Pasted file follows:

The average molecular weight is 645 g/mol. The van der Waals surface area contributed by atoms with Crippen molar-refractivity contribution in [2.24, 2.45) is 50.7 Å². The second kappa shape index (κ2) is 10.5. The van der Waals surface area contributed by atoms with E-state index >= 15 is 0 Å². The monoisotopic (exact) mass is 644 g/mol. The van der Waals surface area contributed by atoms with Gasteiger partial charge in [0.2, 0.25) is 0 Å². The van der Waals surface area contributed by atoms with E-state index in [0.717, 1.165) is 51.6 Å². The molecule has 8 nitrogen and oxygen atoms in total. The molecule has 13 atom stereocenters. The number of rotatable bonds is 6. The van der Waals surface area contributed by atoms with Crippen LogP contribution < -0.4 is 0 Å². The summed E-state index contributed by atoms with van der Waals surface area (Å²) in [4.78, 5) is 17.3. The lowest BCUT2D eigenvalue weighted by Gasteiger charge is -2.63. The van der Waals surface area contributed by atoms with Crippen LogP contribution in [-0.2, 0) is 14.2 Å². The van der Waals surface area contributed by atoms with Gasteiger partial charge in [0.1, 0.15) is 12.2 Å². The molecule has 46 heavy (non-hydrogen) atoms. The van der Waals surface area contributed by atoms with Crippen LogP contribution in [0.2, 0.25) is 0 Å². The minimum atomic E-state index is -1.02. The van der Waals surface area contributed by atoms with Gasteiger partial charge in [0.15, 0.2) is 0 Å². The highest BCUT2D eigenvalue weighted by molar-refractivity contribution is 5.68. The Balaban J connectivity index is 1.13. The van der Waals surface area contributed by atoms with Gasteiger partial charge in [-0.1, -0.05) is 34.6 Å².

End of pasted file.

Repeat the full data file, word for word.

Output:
The average molecular weight is 645 g/mol. The van der Waals surface area contributed by atoms with Crippen molar-refractivity contribution in [2.24, 2.45) is 50.7 Å². The second kappa shape index (κ2) is 10.5. The van der Waals surface area contributed by atoms with E-state index >= 15 is 0 Å². The monoisotopic (exact) mass is 644 g/mol. The van der Waals surface area contributed by atoms with Gasteiger partial charge in [0.2, 0.25) is 0 Å². The van der Waals surface area contributed by atoms with E-state index in [0.717, 1.165) is 51.6 Å². The molecule has 8 nitrogen and oxygen atoms in total. The molecule has 13 atom stereocenters. The number of rotatable bonds is 6. The van der Waals surface area contributed by atoms with Crippen LogP contribution < -0.4 is 0 Å². The summed E-state index contributed by atoms with van der Waals surface area (Å²) in [4.78, 5) is 17.3. The lowest BCUT2D eigenvalue weighted by Gasteiger charge is -2.63. The van der Waals surface area contributed by atoms with Crippen LogP contribution in [-0.2, 0) is 14.2 Å². The van der Waals surface area contributed by atoms with Gasteiger partial charge in [0.1, 0.15) is 12.2 Å². The molecule has 46 heavy (non-hydrogen) atoms. The van der Waals surface area contributed by atoms with Crippen LogP contribution in [0.2, 0.25) is 0 Å². The minimum atomic E-state index is -1.02. The van der Waals surface area contributed by atoms with Gasteiger partial charge in [0.15, 0.2) is 0 Å². The highest BCUT2D eigenvalue weighted by molar-refractivity contribution is 5.68. The Balaban J connectivity index is 1.13. The van der Waals surface area contributed by atoms with Gasteiger partial charge in [-0.1, -0.05) is 34.6 Å².